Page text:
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A Closer Look at fMRI Photographs

A Closer Look at fMRI Photographs

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Over the years our field has seen several addiction models come and go. Way back it was the moral concept, then the disease model, and now we seem to be in the burgeoning neuroscience era. These days you can’t pick up a reputable addiction journal—Alcohol Research, for example—without an article touting some new addiction brain discovery. And the go-to instrument for such discoveries is the vaulted magnetic resonance imaging (MRI) machine and the accompanying colorful scans.
 
There has been some criticism leveled at MRIs; you should be mindful of them. The central point of the criticism is not to read too much into what is being implied by MRI scans, at least not yet. 

 

How Do MRIs Work, Anyway?

 

To get a handle on MRI scans, you need to ask an important question: What I am I really looking at? That means acquiring a rudimentary understanding of how magnetic resonance imaging works. Essentially, an individual is placed in a narrow cylinder that contains two large magnetic coils. When these coils are turned on, it creates a very powerful magnetic field and aligns the atoms in the body in one direction, much like a compass. In this process, a small radio pulse from the atoms is generated. When the atoms return to their original state they again emit a small pulse of energy, the MRI machine reads both pulses. It is like reading an echo that can locate the atoms in the body. Computers then reconstruct these echoes and we get that brain image we have all seen (Kaku, 2014). This atom flipping is technically called “magnetic resonance.” Scientists have known about it for decades (Watson, 2008).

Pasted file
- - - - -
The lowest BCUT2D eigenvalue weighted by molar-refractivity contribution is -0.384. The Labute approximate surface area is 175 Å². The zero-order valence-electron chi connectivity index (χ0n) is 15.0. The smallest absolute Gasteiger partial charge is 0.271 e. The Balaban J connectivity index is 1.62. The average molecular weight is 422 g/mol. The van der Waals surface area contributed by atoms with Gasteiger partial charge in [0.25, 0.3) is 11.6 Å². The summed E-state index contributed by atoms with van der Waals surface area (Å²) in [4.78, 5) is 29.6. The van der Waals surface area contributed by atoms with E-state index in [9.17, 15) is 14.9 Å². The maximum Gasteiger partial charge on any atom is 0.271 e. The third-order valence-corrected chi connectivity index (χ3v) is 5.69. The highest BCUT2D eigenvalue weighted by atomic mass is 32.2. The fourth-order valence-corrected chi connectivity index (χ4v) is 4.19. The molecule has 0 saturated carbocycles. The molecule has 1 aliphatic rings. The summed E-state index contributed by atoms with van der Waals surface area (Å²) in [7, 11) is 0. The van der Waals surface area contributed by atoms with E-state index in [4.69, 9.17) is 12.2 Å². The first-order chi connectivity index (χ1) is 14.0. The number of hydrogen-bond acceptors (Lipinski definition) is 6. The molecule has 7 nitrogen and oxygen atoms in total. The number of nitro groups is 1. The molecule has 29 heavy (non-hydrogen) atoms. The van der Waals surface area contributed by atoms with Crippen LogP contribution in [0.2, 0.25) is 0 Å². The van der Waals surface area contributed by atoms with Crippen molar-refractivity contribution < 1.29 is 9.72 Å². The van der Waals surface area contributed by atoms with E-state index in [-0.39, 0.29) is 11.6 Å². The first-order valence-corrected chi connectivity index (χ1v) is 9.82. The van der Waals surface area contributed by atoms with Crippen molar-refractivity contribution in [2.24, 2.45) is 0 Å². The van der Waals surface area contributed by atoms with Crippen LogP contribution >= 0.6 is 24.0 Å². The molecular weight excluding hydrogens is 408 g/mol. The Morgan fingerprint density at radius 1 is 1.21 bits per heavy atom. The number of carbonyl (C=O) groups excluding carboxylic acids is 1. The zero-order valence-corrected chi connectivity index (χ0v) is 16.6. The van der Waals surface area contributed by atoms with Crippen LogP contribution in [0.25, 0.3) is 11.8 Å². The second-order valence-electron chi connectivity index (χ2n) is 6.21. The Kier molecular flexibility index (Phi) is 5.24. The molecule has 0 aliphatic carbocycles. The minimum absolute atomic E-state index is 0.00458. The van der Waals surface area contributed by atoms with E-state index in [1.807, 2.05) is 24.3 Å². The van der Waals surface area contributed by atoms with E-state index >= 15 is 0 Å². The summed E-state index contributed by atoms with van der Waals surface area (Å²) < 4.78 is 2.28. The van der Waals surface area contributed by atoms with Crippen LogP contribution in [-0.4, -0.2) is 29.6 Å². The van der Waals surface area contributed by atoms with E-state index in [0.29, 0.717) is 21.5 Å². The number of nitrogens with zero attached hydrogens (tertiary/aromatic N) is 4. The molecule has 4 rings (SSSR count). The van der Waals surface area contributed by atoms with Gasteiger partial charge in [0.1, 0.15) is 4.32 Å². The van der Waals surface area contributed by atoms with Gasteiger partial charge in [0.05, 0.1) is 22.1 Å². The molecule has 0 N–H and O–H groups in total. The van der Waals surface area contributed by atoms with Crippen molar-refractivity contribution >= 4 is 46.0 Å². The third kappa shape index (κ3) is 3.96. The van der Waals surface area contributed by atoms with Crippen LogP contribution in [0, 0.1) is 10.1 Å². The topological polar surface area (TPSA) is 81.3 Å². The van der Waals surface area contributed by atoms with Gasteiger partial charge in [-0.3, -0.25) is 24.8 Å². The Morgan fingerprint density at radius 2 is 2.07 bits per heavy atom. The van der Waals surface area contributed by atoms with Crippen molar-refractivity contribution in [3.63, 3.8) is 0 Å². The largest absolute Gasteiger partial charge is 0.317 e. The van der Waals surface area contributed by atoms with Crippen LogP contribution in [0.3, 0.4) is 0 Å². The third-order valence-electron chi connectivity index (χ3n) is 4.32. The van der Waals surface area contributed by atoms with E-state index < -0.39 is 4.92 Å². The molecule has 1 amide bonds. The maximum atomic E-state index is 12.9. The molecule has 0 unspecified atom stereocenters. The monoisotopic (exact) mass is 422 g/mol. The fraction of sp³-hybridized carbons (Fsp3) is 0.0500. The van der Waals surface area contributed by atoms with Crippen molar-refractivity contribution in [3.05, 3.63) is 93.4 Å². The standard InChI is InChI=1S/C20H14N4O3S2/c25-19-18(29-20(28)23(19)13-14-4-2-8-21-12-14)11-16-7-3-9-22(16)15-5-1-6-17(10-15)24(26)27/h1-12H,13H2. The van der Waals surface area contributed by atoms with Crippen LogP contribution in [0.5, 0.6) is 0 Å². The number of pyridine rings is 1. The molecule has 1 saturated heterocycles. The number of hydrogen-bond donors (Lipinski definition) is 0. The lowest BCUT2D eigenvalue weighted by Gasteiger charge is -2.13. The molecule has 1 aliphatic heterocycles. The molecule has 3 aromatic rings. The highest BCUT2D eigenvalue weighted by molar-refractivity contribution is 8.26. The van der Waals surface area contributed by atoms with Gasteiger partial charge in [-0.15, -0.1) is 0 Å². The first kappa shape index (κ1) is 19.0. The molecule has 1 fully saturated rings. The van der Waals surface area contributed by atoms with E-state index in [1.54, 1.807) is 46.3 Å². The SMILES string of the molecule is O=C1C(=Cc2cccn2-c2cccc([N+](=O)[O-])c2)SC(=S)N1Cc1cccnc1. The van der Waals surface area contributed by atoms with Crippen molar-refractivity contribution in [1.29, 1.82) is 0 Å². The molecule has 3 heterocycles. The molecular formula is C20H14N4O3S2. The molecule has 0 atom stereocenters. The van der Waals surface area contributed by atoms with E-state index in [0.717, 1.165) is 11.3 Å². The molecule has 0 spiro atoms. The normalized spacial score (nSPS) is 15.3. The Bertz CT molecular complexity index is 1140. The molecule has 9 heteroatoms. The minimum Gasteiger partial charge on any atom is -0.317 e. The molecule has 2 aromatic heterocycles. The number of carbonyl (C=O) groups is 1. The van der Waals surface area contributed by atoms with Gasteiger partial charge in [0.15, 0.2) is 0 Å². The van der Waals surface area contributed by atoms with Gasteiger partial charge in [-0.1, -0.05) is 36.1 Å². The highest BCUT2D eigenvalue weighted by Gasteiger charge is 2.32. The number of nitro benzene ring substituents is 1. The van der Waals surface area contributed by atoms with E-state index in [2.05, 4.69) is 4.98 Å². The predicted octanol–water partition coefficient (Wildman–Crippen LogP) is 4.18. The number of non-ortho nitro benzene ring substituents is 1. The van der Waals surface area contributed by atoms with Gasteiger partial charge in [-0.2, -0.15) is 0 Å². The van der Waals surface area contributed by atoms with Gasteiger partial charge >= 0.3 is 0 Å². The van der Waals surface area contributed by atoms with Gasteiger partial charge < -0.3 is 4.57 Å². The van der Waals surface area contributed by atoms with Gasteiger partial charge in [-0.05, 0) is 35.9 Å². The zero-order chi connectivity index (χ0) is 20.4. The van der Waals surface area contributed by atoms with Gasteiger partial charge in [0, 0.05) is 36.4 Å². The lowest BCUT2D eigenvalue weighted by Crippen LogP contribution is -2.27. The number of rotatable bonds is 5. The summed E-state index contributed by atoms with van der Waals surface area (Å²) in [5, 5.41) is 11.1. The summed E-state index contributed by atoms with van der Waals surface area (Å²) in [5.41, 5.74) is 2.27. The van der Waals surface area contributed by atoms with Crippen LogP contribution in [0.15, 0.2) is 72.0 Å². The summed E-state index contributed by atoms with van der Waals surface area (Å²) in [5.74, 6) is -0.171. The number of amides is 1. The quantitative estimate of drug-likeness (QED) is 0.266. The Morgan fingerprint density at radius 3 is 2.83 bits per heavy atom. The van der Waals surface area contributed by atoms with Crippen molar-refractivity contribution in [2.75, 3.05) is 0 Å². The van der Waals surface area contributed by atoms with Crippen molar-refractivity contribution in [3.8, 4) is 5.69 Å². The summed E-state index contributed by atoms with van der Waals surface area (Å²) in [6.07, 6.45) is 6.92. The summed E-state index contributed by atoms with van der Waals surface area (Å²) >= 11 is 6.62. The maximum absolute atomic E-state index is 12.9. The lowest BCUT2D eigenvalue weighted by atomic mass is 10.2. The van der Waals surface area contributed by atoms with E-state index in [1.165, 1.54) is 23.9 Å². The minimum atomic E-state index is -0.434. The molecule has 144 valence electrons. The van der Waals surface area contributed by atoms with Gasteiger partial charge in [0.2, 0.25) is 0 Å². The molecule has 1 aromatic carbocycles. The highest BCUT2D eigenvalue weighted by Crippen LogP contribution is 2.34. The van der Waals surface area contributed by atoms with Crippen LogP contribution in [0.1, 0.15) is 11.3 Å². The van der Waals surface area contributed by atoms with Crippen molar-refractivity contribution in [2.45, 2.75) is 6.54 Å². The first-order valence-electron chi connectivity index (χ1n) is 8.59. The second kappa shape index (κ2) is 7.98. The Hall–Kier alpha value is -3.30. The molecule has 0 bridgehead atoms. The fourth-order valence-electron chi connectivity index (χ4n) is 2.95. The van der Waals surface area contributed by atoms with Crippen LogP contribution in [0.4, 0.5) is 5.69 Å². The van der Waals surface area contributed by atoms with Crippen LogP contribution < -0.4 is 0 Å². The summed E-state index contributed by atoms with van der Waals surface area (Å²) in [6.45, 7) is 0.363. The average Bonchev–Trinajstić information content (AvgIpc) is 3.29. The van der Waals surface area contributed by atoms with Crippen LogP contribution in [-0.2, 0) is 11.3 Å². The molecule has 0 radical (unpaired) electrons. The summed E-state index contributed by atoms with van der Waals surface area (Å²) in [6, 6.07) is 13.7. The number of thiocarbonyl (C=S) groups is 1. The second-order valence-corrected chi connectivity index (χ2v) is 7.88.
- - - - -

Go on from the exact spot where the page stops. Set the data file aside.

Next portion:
In the 1990s, a new type of resonance was developed. It was called “function magnetic resonance imaging” of the now familiar initials fMRI. A lowercase letter in front of the MRI designates a different type of machine, in this case “functional.” The improvement in the fMRI was that it could read oxygen in the blood stream—so, it can read the difference between oxygen rich blood coming from the heart and oxygen poor blood leaving the brain. They have different magnetic resonances. The fMRI picture you see is really an image of increased blood flow, which indicates greater brain activity. The improved machine does all this imaging with a fair amount of accuracy, and can generate a three-dimensional image (Kaku, 2014; Watson, 2008).

 

While these are amazing machines and add to the wealth of knowledge in our field, we need to be a little careful of getting spellbound and glassy-eyed, because a few limitations are in order. 
Some Problems With fMRI

 

Most of us marvel at this amazing machine, and therein lies some of its general problems. Those problems, in turn, create problems for fMRI general psychology and addiction explanations. 

 

One sizeable issue is that scientists will tell you that they cannot simply look at a brain image and tell you the thoughts and feelings merely from the scan. Those striking color fMRI images are just a representation of particular brain areas that are working harder, as measured by increased oxygen consumption. You see it for example when a subject performs a task, ingests a substance or reacts to a stimulus (Shermer, 2008; Satel, 2013). The big point is that it is very difficult for the scientific community to look at a brain scan hot spot and determine with certainty what is going on in the mind of the subject (Satel & Lilienfeld, 2015). 

 

Another snag is that a hot spot you see in the fMRI photo is capable of responding in a number of ways. Almost all regions of our brain have different job functions, not just one. Said another way, specific brain structures rarely perform single tasks. This makes accurately interpreting the scan difficult (Logothetis, 2008; Shermer, 2008; Satel, 2013). This little-known fact stands in contrast to the specific explanation you often read at the bottom of many fMRI photos such as, “This is your brain craving cocaine.” While one can be reasonably sure that brains do crave cocaine, the caution is that whatever is lighting up has the capacity to perform other tasks, and that may cast some doubt on the original explanation. For example, sometimes the brightly colored area of a brain scan indicates that the brain is not lighting up for the reasons we thought, but it is in fact inhibiting other regions (Lilienfeld, Lynn, Ruscio, & Beyerstein, 2009).